Hadden is also named as a defendant in Tuesday's suit. Columbia University and the NewYork-Presbyterian system are alleged to have "repeatedly and actively concealed, conspired and enabled the sexual exploitation and abuse being committed by defendant Robert Hadden" as early as 1993. Hadden, who court filings say is a resident of New Jersey, could not be reached for comment. His attorney in that case, Bill Vaslas, has not responded to multiple requests for comment. CNN was not able to identify Hadden's legal representation in the new case.
According to the suit, Hadden, who worked as an obstetrician at the defendants' medical facilities, repeatedly abused women, subjecting them to medically unnecessary vaginal and anal penetration, often without gloves; "serial, prolonged, and medically inappropriate breast examinations" and questions about their sexual activity, including whether their sexual partner was able to "satisfy them."
Of the 17 plaintiffs, 16 are anonymous. One accuser, "Jane Doe #16" in court documents, was delivered by Hadden as a baby, and was in high school when she became a patient of his. According to the filing, Hadden directed Jane Doe #16, a minor at the time, to "get on all fours" during her initial visit, before proceeding to "rub both of his ungloved hands up and down her body," groping her, going on to "spread her buttocks," and conduct a vaginal examination.
Hadden is also accused of licking patients' vaginas on multiple occasions during purported medical exams. "This guy had no bottom," Anthony DiPietro, attorney for the accusers, told CNN Thursday.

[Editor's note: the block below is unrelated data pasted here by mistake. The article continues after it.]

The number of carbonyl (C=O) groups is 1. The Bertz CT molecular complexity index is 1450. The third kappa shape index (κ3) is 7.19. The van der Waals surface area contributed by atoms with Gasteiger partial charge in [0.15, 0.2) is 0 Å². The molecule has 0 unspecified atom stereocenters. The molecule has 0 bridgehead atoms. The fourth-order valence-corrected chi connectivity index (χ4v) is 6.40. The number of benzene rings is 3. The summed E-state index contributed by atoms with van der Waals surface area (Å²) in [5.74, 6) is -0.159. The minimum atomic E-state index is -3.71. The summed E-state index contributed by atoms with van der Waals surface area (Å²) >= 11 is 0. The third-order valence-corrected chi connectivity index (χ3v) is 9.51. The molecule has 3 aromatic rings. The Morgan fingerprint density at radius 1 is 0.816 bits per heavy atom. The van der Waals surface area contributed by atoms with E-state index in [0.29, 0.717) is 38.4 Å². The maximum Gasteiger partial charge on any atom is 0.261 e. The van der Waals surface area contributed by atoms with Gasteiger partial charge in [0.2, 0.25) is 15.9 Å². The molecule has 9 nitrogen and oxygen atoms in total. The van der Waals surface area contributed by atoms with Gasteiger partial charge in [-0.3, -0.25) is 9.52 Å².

Marissa Hoechstetter, the only named plaintiff in the case, told CNN that after Hadden assaulted her during a May 2012 exam, she never returned to see him. Hoechstetter saw Hadden from 2009-2012. He was her doctor during and immediately after her pregnancy with twin daughters. "It's so hard to ever admit to yourself that it happened," she said.
Court records say Hadden made sexual comments to Hoechstetter during his time as her doctor. During her postpartum hospital stay, the suit alleges, Hadden came to her bedside, exposed her breasts, and said, "You look like a porn star."
Hadden, along with Columbia University and its associated medical facilities, were also the defendants in a 2017 civil suit
The 2017 suit was filed by four unnamed plaintiffs accusing Hadden of sexual abuse and the university of failing to protect patients from it. That case is ongoing.
According to the suit filed Tuesday, a nurse who worked with Hadden at Columbia University's Audubon Clinic walked in on an instance of abuse in the early 1990s, and reported it. The complaint says that the nurse was told to "keep quiet," and "stay with your doctor" and not to "let him get himself in trouble." DiPietro told CNN that the goal of Tuesday's suit was to hold larger institutions accountable.
"These super-predators can't exist without the support of an institution around them," he said.
Hoechstetter agreed. "I think the institutions that employ and protect these people have a responsibility," she said. "This is a hospital. This is where people go for care."
A NewYork-Presbyterian spokesperson declined to comment for this story. Columbia University said in a statement, "the allegations leading to Robert Hadden's 2016 guilty plea and the accusations contained in this recent complaint are abhorrent. Mr. Hadden has not practiced medicine at Columbia since 2012." The university added that though it "cannot comment on matters in litigation, we stand with medical professionals everywhere in condemning this appalling behavior."